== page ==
What of the threat to pedestrians? Research from the USA, published in the journal Accident Analysis and Prevention, shows that a pedestrian hit by a large SUV is twice as likely to die as one hit by a saloon car travelling at the same speed (5). This is related to the blunt geometry of the vehicle, rather than size and weight, as the pedestrian’s head and chest, not their legs, are more likely to be hit in a first impact.

Again, though, more detailed research muddies the picture of pure satanic evil. Euro NCAP, the independent body that rates new cars for safety, gives a maximum of five stars for pedestrian safety, a measure tested by firing both adult and child headforms and bodyforms at the front of the test vehicle and measuring the results (6). Though most off-roaders score only one or two stars, in fact hardly any cars score more than two stars, and the Honda CR-V off-roader is one of the few with a three-star rating.

Now, before any outraged spiked readers email in to accuse me of being a Chelsea Mum who selfishly ferries little Freddie and Daisy to school in a gas-guzzling tank, let me declare my interest. I am in fact a childless Tooting-dweller who owns no car at all, and finds it a complete pain in the butt trying to squeeze my motorbike past these 4x4s in London traffic. They’re wider than most cars and they’re too high to see over in a jam. Personally, my life would be easier if they didn’t exist.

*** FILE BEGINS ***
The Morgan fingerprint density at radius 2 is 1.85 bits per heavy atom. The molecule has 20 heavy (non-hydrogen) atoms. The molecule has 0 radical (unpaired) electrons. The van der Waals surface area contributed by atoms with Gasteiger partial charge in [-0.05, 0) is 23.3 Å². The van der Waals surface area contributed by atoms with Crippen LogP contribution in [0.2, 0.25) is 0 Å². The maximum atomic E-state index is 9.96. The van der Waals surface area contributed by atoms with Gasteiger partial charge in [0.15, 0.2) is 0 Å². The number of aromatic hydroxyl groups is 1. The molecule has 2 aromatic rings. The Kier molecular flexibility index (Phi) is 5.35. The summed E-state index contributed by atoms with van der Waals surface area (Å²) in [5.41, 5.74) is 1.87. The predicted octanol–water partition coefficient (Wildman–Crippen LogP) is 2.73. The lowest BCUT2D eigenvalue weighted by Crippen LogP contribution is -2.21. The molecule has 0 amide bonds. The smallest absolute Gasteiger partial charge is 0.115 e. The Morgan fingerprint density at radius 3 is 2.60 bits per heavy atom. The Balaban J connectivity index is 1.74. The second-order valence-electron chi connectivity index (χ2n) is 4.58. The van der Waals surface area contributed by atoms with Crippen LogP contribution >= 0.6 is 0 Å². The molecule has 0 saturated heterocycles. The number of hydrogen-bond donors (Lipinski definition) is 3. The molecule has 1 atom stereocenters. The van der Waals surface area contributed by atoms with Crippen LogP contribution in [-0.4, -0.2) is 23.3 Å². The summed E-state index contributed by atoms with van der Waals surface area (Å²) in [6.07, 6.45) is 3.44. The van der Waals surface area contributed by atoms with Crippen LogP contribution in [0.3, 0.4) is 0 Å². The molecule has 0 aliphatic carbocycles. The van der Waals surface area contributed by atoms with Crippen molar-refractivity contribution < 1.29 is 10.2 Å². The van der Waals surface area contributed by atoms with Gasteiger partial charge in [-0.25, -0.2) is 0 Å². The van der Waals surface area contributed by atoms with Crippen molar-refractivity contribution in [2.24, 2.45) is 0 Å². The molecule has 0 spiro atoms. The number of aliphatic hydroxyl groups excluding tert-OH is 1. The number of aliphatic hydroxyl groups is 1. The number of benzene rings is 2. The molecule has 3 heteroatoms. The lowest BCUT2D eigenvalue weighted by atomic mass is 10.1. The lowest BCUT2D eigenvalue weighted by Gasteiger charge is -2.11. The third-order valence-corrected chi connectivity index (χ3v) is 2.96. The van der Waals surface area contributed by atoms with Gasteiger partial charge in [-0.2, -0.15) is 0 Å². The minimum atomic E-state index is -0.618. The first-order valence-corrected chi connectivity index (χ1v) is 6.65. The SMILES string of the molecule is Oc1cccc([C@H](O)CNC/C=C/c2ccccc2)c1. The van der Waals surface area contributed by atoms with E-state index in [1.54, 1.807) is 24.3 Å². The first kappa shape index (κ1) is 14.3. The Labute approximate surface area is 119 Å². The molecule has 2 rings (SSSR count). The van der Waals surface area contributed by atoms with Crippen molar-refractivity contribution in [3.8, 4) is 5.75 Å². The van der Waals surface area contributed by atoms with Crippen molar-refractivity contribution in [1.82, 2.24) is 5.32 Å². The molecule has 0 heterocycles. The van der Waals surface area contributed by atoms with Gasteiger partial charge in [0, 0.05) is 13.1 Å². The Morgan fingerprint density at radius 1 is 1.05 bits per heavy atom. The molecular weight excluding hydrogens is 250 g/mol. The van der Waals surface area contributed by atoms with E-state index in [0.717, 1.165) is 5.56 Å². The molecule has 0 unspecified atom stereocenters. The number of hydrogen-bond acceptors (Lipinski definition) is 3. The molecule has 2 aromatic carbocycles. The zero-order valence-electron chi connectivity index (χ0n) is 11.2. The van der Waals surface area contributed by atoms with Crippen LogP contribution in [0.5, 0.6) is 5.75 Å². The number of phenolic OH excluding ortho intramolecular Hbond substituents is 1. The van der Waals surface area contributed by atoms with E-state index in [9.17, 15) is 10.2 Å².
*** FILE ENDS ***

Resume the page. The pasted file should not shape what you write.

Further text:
But is that the point? Why should anyone have to justify their choice of vehicle to me? It’s clear from the tone of the anti-4×4 campaigners that they have a sense of moral outrage quite unrelated to rational analysis. I caught part of a radio discussion on the issue and heard an anti challenged with the view that buses put out far more pollution per passenger than a private SUV. ‘But buses aren’t an example of conspicuous consumption’, replied the self-righteous eschewer of big, ugly cars.

Interestingly, one angle the What Would Jesus Drive? website doesn’t push is that SUV drivers are guilty of the sin of pride. Flaunting their wealth by driving big cars? Sitting higher up than cyclists and Smart-car drivers? And this from mothers, who ought to know better and be more nurturing of the planet and those around them. How dare they? Can’t they follow the fine example of Our Lady, who meekly bowed her head and did what she was told?